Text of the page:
Tag Archives: MORGAN LARGE

REVIEW: Thoroughly Modern Millie – King’s Theatre, Glasgow

Based on the 1967 film starring Julie Andrews, which was itself inspired by the 1956 British musical Chrysanthemum, Jeanine Tesoro, Dick Scanlan and Richard Morris’ musical Thoroughly Modern Millie, has always had considerable shortcomings. While some outstanding cast members and a polished set design by Morgan Large elevate the source material in this production, this pastiche written in 2002, remains lacking that certain spark a show needs to be truly entertaining.

It’s 1922 and small-town girl Millie Dillmount comes to big city New York to marry for money rather than love, but events take a sinister turn when she checks into the Hotel Priscilla for single women, not knowing it’s owned by Mrs Meers, the leader of a white slavery ring.

Racky Plews’ current production does little to address the show’s many faults. Instead of skilfully evoking the era, it feels uncomfortably out of step and in 2017, increasingly offensive. While it may be argued that the character of Mrs Meers, a pantomime “Chinese” landlady, is sending up racial stereotypes, the recent yellowface casting controversy in Howard Barker’s play In The Depths of Dead Love, means that any director allowing such a grotesque characterisation, even if it’s played for comedy, as that of Michelle Collins (chopsticks in hair, unintelligible Pidgin English), really needs to be called to account for their choices. There are also some uncomfortably out of date sexual references which would make any feminist’s toes curl and the running time is an issue at a posterior-numbing two hours 45 minutes – some judicious trimming wouldn’t go amiss.

Save for the title tune, the music is utterly unforgettable despite clever borrowings from Gilbert and Sullivan’s Ruddigore and Victor Herbert’s Naughty Marietta, most songs, like the musical itself, are over-long. So it’s down to the cast to save the show. Strictly Come Dancing‘s current champion, Joanne Clifton, is undoubtedly a fine dancer, and in possession of a surprisingly effective voice, but she lacks the acting chops to pull this off completely convincingly. In support, both Katherine Glover as Millie’s naive roommate Dorothy Brown and Graham MacDuff as her boss Trevor Graydon are superb. MacDuff, in particular, gives a masterclass in comic acting. The ensemble is universally first class.

Shining bright above all else in the production is Morgan Large’s Art Deco set (borrowed from a previous production staged at Kilworth House), shimmering silvery grey, it transforms seamlessly between the show’s locations.

This remains a show with a dodgy plot and characters, and a host of largely forgettable tunes, but the beautiful set and the hugely talented, well-drilled cast are enough to make it an amusing distraction for a dull winter’s evening.

This review was originally written for The Reviews Hub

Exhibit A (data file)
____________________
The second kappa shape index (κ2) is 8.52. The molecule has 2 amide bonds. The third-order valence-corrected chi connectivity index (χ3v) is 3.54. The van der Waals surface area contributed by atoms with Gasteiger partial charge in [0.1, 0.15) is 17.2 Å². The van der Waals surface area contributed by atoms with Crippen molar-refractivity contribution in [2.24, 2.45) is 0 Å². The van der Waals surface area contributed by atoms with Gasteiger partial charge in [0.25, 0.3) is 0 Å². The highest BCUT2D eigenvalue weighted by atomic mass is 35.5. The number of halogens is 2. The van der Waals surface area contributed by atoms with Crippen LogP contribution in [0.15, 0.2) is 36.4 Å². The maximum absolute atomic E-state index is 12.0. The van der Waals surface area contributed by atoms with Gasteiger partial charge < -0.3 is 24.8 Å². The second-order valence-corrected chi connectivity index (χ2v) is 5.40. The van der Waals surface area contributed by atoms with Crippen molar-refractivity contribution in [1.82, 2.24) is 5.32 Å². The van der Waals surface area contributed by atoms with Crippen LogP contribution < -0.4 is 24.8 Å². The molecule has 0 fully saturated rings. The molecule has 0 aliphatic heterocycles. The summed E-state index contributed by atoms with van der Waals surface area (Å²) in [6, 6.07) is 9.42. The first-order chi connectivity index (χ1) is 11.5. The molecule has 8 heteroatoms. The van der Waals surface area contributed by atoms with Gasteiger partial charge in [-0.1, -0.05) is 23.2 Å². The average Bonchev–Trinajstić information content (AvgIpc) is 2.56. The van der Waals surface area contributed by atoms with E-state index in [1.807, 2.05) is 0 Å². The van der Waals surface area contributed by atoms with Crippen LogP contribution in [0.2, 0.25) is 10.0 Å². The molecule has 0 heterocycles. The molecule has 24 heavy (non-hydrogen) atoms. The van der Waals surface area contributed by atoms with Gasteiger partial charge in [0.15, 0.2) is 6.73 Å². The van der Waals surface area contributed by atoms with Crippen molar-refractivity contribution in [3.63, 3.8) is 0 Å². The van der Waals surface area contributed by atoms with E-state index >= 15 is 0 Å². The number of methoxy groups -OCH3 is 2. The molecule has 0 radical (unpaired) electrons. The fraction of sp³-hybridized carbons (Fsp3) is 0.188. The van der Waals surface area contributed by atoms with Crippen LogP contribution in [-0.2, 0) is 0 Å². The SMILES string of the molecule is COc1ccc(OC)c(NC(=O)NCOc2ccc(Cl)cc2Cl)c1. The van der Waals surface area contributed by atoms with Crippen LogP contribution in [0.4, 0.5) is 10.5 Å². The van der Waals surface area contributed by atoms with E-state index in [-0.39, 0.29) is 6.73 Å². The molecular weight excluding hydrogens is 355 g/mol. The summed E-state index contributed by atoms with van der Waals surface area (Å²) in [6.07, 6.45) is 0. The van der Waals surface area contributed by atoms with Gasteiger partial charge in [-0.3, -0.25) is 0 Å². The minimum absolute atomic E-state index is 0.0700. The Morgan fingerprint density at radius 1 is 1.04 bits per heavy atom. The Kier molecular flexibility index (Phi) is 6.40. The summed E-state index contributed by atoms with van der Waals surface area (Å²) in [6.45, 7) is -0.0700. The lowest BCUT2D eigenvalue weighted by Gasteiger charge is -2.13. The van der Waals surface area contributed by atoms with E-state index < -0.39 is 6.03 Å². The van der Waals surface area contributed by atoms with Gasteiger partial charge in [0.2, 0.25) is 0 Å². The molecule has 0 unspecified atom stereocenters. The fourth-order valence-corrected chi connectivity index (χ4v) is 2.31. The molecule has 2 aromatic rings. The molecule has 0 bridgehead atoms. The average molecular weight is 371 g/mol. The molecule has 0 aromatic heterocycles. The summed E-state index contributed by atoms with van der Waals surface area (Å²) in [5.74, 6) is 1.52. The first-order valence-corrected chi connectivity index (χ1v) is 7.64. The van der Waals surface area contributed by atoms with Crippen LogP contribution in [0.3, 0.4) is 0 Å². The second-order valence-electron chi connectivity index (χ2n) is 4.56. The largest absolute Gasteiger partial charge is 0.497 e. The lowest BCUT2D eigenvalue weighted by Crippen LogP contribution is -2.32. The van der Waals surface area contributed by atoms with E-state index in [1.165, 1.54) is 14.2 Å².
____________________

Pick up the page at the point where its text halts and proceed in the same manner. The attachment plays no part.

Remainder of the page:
Image: Darren Bell

REVIEW: The Last Tango – Theatre Royal, Glasgow

The Last Tango, the theatrical swan song from much-loved dancing duo Vincent Simone and Flavia Cacace is more tear-jerking goodbye than a celebratory farewell.

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A musty attic stores a lifetime’s worth of treasured memories. As the dust is blown off, we travel back in time to relive the story of a couple, unnamed, but very much in love.

Beginning in the 30s, the journey takes us through most of the 20th Century, and we are treated along the way to a raft of classic tunes and the gloriously choreographed dances that accompany them. From standards such as Beyond the SeaBoogie Woogie Bugle Boy, a show-stopping At Last (sung beautifully by Matthew Gent) to Moondance and Save The Last Dance for Me, there’s enough variety musically and choreographically to highlight the considerable skills of the dancing duo and keep the interest levels high throughout.

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However, despite all the quality on show, there’s a niggling feeling that there’s something missing. Cacace and Simone are undoubtedly two of the world’s finest dancers and when they are onstage the auditorium comes alive. Unfortunately, the same cannot be said for the ensemble, apparently a man down, they looked less than sharp at times and the imbalance showed unfavourably on stage. The set also lacks the visual interest and innovation of the duo’s previous shows and despite the large stage at the Theatre Royal, it looks cramped.

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The narrative too has moments that lack clarity but the sheer quality of Cacace and Simone’s footwork renders the storyline secondary to the dancing.

One might have wished for a more celebratory tone to wish this beloved pair all the best for their future endeavours, what we get is the most tear-jerking of endings with audience members throughout the auditorium genuinely sobbing.

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Five stars for Cacace and Simone but for the narrative and the show as a whole, three and a half stars.

Runs until Saturday 5 December 2015 | Images: Manuel Harlan

Review originally written for and published by: www.thereviewshub.com